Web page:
There are those that maintain literalism and fundamentalism are modern importations into Christian belief.
That's a hard argument to validate. In a pre-modern world there were few other ways to view the Bible. Propositional truth was the default position outside a cloistered cadre of intellectuals who whispered amongst themselves. Hector Avalos reminds us what it was like for our forebears back in the 17th century.
Hector Avalos: Galileo, the Bible and Science
I hate to say it but this time uncle Hector seems to be less radical than you, he seems sensibly not to import 20th C categories back in his time machine but judges the issues without reference to fundamentalism. Though his point (when we return from the early modern period to today) is strong.ReplyDelete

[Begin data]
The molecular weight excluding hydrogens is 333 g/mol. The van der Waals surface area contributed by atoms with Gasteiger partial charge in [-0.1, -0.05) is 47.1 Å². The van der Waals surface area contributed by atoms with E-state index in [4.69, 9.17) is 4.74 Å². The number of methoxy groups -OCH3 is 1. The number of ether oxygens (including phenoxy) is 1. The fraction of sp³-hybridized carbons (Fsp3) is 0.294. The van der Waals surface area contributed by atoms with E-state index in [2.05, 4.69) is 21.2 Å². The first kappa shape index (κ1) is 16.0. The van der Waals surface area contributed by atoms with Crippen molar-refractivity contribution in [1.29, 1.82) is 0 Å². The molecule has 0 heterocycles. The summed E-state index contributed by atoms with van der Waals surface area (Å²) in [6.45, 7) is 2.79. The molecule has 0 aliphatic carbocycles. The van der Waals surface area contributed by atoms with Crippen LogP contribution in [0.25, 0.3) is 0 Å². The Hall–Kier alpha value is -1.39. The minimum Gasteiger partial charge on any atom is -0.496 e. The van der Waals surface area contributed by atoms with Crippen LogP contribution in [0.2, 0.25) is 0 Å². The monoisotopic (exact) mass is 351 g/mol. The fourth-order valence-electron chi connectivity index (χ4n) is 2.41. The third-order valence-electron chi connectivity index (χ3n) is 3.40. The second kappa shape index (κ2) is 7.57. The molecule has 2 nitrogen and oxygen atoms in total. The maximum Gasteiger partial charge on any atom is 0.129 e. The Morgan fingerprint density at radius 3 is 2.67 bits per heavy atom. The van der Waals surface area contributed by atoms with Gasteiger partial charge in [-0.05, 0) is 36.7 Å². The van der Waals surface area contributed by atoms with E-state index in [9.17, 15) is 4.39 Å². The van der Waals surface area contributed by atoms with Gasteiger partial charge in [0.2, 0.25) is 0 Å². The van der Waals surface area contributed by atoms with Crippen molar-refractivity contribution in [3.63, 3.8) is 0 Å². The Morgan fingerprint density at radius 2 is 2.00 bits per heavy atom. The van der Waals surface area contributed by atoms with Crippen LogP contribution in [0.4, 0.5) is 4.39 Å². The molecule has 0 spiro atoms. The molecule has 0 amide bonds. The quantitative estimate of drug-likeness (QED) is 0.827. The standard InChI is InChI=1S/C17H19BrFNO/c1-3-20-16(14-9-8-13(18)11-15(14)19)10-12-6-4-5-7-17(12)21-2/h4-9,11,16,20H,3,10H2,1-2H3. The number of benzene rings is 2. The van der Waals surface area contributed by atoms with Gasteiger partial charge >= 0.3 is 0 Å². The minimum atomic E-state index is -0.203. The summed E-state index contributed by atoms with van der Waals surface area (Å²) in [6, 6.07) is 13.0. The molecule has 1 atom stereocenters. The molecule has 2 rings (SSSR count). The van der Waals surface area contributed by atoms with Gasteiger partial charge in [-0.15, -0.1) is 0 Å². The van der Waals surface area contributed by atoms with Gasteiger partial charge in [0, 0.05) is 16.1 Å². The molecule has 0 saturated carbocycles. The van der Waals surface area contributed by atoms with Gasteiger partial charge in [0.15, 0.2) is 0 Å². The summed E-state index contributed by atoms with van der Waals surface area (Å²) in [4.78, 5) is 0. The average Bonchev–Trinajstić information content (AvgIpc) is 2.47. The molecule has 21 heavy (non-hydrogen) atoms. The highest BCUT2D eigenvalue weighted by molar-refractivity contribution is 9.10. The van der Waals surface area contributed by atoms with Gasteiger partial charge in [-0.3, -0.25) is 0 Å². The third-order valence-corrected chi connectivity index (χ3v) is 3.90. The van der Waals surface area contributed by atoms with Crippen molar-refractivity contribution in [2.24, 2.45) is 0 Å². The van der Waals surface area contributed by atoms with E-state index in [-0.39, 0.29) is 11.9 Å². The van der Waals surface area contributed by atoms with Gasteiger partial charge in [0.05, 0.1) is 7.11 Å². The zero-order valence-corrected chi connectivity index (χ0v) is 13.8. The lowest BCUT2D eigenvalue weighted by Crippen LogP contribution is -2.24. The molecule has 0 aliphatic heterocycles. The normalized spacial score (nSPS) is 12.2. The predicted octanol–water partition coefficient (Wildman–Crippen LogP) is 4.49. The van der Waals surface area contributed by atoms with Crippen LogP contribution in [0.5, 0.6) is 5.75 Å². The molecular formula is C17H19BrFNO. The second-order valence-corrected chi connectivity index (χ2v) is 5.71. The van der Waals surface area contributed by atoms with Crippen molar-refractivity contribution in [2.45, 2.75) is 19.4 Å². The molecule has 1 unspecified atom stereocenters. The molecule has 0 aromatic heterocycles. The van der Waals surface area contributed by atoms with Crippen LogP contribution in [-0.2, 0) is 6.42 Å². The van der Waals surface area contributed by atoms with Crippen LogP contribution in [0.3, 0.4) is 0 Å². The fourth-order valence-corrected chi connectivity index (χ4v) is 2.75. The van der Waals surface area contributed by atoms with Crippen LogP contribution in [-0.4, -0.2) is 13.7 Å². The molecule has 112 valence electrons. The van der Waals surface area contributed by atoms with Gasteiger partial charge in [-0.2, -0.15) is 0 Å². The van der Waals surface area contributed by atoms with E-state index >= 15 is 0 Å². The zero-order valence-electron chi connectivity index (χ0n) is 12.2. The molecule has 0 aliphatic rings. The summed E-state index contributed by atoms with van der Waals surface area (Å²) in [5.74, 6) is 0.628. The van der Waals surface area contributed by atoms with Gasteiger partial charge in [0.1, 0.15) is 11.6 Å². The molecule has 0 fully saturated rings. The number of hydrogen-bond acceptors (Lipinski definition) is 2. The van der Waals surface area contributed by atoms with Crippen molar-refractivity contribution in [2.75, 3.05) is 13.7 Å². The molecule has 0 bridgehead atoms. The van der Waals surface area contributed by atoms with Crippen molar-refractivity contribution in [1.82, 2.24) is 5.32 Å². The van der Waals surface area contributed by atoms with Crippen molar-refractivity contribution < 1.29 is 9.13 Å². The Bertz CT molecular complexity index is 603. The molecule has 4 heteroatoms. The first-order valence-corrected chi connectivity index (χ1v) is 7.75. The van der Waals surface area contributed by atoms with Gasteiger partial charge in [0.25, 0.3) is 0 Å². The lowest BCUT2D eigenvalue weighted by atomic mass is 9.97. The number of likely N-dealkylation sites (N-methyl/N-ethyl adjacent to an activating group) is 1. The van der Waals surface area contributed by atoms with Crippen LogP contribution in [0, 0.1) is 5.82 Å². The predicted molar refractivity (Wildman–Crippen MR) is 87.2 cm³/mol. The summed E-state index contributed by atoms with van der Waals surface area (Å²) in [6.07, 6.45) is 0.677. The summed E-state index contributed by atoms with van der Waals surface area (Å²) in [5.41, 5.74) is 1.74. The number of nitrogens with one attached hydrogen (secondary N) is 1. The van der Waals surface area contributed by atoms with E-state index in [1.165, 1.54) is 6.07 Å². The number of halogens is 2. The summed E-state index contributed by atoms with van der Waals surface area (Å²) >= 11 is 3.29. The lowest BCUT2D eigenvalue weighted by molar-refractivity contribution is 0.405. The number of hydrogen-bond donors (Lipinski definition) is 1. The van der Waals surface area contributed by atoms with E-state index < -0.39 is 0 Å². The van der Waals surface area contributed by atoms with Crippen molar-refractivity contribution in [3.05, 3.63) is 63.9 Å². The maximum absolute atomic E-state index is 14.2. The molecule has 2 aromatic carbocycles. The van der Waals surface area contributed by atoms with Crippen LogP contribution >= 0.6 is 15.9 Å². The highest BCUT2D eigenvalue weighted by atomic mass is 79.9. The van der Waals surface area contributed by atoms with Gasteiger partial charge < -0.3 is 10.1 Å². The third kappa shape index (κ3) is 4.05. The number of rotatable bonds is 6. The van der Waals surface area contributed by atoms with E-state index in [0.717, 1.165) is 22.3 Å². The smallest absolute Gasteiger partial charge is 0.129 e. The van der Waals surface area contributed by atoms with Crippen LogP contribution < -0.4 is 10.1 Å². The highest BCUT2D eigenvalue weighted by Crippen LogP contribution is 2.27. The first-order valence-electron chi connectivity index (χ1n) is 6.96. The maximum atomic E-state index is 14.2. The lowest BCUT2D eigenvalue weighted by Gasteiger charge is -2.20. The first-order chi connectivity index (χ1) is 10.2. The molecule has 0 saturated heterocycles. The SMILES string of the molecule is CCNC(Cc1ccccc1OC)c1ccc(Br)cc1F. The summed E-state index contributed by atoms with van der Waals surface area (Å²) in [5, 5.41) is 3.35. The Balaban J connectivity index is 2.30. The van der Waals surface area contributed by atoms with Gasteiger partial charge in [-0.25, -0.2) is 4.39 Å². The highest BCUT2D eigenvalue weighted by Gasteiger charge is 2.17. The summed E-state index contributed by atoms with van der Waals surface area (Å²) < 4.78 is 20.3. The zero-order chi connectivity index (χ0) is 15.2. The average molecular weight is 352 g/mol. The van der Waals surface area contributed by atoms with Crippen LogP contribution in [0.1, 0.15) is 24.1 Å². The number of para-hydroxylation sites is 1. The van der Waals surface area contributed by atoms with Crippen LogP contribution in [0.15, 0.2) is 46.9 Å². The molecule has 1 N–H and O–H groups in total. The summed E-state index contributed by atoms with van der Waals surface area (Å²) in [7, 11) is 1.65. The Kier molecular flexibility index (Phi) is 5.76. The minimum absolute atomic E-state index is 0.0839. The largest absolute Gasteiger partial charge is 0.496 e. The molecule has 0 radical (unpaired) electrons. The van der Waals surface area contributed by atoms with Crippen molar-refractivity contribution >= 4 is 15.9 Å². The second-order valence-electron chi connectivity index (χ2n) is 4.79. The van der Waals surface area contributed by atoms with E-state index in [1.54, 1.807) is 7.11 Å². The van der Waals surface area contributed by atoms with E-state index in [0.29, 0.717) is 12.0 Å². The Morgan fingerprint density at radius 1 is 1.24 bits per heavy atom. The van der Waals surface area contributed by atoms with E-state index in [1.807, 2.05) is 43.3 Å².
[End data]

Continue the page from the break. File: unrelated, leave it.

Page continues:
Foolish Christians, trying to put a different spin on history.ReplyDelete
Who exactly is this foolish Christian you refer to? And what spin are they attempting?ReplyDelete
Good article, Gavin, thanks for sharing the link. Minimalist, you have inferred a good many things about Christian history that may or may not be true (e.g. Paul's role in the establishment of Christianity and his relationship with the other apostles). Shouldn't you hold yourself to the same standard you demand of others? What makes your version of history superior to Hector's? What FACTS did he get wrong?ReplyDelete
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